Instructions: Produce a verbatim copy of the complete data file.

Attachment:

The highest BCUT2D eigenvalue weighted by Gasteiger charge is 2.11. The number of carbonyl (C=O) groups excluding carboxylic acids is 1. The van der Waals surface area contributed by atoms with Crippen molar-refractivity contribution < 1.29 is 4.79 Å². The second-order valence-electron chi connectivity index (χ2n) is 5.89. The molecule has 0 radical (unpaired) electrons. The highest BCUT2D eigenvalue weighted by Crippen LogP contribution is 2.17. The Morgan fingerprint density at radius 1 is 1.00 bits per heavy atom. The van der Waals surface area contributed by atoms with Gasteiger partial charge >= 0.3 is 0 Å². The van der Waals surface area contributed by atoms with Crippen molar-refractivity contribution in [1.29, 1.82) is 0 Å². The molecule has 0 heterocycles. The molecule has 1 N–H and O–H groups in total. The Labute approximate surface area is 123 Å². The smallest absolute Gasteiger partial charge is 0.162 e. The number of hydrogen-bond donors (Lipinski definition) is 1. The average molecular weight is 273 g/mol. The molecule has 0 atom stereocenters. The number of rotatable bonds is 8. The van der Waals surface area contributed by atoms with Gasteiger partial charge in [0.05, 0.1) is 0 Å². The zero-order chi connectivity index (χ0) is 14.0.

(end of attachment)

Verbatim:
The highest BCUT2D eigenvalue weighted by Gasteiger charge is 2.11. The number of carbonyl (C=O) groups excluding carboxylic acids is 1. The van der Waals surface area contributed by atoms with Crippen molar-refractivity contribution < 1.29 is 4.79 Å². The second-order valence-electron chi connectivity index (χ2n) is 5.89. The molecule has 0 radical (unpaired) electrons. The highest BCUT2D eigenvalue weighted by Crippen LogP contribution is 2.17. The Morgan fingerprint density at radius 1 is 1.00 bits per heavy atom. The van der Waals surface area contributed by atoms with Gasteiger partial charge >= 0.3 is 0 Å². The van der Waals surface area contributed by atoms with Crippen molar-refractivity contribution in [1.29, 1.82) is 0 Å². The molecule has 0 heterocycles. The molecule has 1 N–H and O–H groups in total. The Labute approximate surface area is 123 Å². The smallest absolute Gasteiger partial charge is 0.162 e. The number of hydrogen-bond donors (Lipinski definition) is 1. The average molecular weight is 273 g/mol. The molecule has 0 atom stereocenters. The number of rotatable bonds is 8. The van der Waals surface area contributed by atoms with Gasteiger partial charge in [0.05, 0.1) is 0 Å². The zero-order chi connectivity index (χ0) is 14.0.